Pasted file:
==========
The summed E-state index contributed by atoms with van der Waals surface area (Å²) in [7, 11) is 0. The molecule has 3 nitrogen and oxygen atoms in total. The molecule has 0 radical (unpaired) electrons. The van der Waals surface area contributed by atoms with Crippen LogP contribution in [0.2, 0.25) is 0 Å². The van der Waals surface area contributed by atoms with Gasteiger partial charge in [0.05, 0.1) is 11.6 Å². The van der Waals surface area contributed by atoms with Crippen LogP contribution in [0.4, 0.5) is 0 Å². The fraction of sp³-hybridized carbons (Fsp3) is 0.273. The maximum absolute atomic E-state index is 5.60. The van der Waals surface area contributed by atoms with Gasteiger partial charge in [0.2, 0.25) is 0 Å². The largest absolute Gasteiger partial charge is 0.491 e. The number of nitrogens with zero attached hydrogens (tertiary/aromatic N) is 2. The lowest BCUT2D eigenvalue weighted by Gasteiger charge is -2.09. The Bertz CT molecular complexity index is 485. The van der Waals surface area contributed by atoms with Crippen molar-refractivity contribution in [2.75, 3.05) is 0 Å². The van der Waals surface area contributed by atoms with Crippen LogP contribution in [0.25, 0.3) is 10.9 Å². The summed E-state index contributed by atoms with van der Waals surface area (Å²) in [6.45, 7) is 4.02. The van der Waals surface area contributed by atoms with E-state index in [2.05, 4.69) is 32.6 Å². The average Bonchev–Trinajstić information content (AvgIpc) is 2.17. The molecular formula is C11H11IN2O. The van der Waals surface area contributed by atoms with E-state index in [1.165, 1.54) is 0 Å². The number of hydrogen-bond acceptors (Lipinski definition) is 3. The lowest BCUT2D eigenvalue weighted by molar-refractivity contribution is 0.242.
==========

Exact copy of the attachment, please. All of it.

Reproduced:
The summed E-state index contributed by atoms with van der Waals surface area (Å²) in [7, 11) is 0. The molecule has 3 nitrogen and oxygen atoms in total. The molecule has 0 radical (unpaired) electrons. The van der Waals surface area contributed by atoms with Crippen LogP contribution in [0.2, 0.25) is 0 Å². The van der Waals surface area contributed by atoms with Gasteiger partial charge in [0.05, 0.1) is 11.6 Å². The van der Waals surface area contributed by atoms with Crippen LogP contribution in [0.4, 0.5) is 0 Å². The fraction of sp³-hybridized carbons (Fsp3) is 0.273. The maximum absolute atomic E-state index is 5.60. The van der Waals surface area contributed by atoms with Gasteiger partial charge in [0.2, 0.25) is 0 Å². The largest absolute Gasteiger partial charge is 0.491 e. The number of nitrogens with zero attached hydrogens (tertiary/aromatic N) is 2. The lowest BCUT2D eigenvalue weighted by Gasteiger charge is -2.09. The Bertz CT molecular complexity index is 485. The van der Waals surface area contributed by atoms with Crippen molar-refractivity contribution in [2.75, 3.05) is 0 Å². The van der Waals surface area contributed by atoms with Crippen LogP contribution in [0.25, 0.3) is 10.9 Å². The summed E-state index contributed by atoms with van der Waals surface area (Å²) in [6.45, 7) is 4.02. The van der Waals surface area contributed by atoms with E-state index in [2.05, 4.69) is 32.6 Å². The average Bonchev–Trinajstić information content (AvgIpc) is 2.17. The molecular formula is C11H11IN2O. The van der Waals surface area contributed by atoms with E-state index in [1.165, 1.54) is 0 Å². The number of hydrogen-bond acceptors (Lipinski definition) is 3. The lowest BCUT2D eigenvalue weighted by molar-refractivity contribution is 0.242.